I’m not convinced that their offensive improvement is going to be all that drastic.

Let’s call a spade, a spade: Syracuse was downright bad offensively a season ago. They finished the year 135th in KenPom’s adjusted-offensive efficiency metric, which is easily the lowest Syracuse finish in KenPom’s database. The reason the Orange were so poor on that end is three-fold:

  1. They were horrid shooting the ball from the perimeter, making just 31.8 percent of their threes. That was good for 324th nationally. Their floor-spacing was non-existent, which is what happens when you have two players on the floor that are ineffective more than five feet from the rim.
  2. Syracuse didn’t exactly have a point guard on the floor. Franklin Howard led the team in assists, but he was quite turnover prone and, for the second straight season, padded those raw stats against some middling early-season competition. Tyus Battle took over lead guard duties, but …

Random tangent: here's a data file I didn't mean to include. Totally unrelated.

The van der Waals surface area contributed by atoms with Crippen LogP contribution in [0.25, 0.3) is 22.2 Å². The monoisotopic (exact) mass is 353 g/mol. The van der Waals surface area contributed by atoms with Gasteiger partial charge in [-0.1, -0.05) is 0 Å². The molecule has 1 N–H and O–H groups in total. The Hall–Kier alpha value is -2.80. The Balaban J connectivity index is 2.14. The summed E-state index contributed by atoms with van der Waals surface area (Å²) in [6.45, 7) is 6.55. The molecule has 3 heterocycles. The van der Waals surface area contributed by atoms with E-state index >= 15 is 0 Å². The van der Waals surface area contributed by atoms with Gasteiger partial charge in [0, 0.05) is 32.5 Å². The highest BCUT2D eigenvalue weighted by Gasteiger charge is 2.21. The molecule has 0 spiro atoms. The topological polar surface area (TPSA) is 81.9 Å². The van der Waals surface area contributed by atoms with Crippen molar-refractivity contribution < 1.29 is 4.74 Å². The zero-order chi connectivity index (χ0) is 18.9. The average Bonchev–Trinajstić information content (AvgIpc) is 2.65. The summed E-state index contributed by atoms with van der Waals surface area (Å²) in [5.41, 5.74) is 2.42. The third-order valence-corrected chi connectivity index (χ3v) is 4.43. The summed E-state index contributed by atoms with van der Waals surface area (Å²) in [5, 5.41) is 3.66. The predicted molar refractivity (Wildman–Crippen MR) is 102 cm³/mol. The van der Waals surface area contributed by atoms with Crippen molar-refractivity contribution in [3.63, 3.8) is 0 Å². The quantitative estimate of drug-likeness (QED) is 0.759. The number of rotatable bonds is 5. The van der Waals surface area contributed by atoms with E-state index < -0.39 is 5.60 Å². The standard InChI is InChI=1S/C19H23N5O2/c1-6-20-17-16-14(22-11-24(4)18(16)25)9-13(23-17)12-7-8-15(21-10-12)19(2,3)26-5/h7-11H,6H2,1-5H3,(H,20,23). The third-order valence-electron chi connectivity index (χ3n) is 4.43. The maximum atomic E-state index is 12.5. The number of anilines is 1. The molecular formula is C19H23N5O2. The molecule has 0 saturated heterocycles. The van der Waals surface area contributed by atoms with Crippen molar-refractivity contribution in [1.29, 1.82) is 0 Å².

3. … he was not only an inefficient scorer that struggled to make his teammates better, he was also more or less the only option for Syracuse to be able to create offense against quality competition.

I don’t think there’s any question that Syracuse will be improved on that end this season. I fully expect Brissett and Dolezaj to be more well-rounded weapons offensively, particularly Brissett, who averaged 14.9 points and 8.8 boards as a freshman. As he gets ‘stretchier’, making more than 33.1 percent of his threes, he’ll only become a better weapon.

Carey and Hughes will also help space the floor and take some of the creative responsibility off of Battle’s plate. Both have drawn rave reviews from sources around the program this offseason. Then there is Buddy Boeheim, a 6-foot-5 sharpshooter that could see 15-20 minutes per game. His size will allow him to play on the top of the zone, hiding his defensive issues, and he steps on campus as the best shooter in the program this side of assistant coach Gerry McNamara.